December 10, 2013 By Hannah Sigur
Networking Happy Hour | New York, NY | November 14, 2013
To be one of a group who don’t know each other gathered for a professional networking happy hour is, for me, not a promising prospect on its face. More often than not I find networking events to be stressful, dry, impersonal, and frustrating affairs, marked by pointless chat with someone intent on soothing the daily grind with cheap sauce….
But up for a good drink, soaking in Manhattan energy after having been away for years, and a firm adherent to the philosophy of hey, ya never know…. I felt only happy anticipation stepping into the PhDs At Work networking event on November 14th, there to mingle with other complete strangers assembled by Michelle Erickson. Two hours of conversation and two glasses of merlot later, I can report that “fun” and “professionally worthwhile” are not by any means mutually exclusive. I got a lot out of this, and I had a great time, too. It was pretty obvious that we all did.
Why did an ad hoc, casual, unscripted, freely lubricated event work so well? Firstly, because care had been taken in choosing the location—an attractive restaurant/bar with an intimate spot to ourselves in the surrounding din that kept us together and encouraged chat. And chat we did. Most anyone drawn to such an occasion has a lighthearted, informal side, plus the shared experience of earning the PhD is a great conversation starter regardless of specialties ranging from art history to medical science and ages from 30 to 60. We all were open to new ideas and fresh faces, because otherwise we wouldn’t have been there. I met one or two terrific people I intend to stay in touch with, each of us with an eye to the future.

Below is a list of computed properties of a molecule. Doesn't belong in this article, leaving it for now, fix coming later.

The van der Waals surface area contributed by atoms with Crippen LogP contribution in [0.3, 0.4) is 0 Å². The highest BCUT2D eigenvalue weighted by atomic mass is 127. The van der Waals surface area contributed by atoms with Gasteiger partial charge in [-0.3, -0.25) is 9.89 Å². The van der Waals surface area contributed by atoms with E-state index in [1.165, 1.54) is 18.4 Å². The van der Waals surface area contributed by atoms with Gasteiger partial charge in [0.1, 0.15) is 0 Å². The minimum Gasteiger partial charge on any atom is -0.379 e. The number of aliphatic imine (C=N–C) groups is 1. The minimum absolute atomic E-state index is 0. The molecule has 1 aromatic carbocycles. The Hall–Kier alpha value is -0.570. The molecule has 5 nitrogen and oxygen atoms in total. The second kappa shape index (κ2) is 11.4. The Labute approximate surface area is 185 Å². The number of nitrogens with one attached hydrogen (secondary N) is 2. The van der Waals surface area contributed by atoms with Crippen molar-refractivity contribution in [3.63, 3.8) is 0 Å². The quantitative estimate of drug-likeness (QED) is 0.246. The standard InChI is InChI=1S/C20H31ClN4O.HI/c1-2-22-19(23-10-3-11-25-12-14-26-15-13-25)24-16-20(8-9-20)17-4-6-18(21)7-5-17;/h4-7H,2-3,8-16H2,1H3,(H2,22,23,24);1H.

And more substance came with the sauce: our group included many convivial, successful execs with PhDs in several fields who made the switch, including Michelle. They came not just as inspirational examples, but ready to open the first door with advice, invitations to their offices, and to share connections of their own. The next week found me at Citigroup for an informative informational interview that lasted more than an hour. If not yet employed, I’m certainly more educated and have people I feel comfortable contacting again at any time—and that’s an essential start.
Getting one’s footing in the world outside of academia takes some practice. It’s noisy, bright, and predictably unpredictable. Just like happy hour.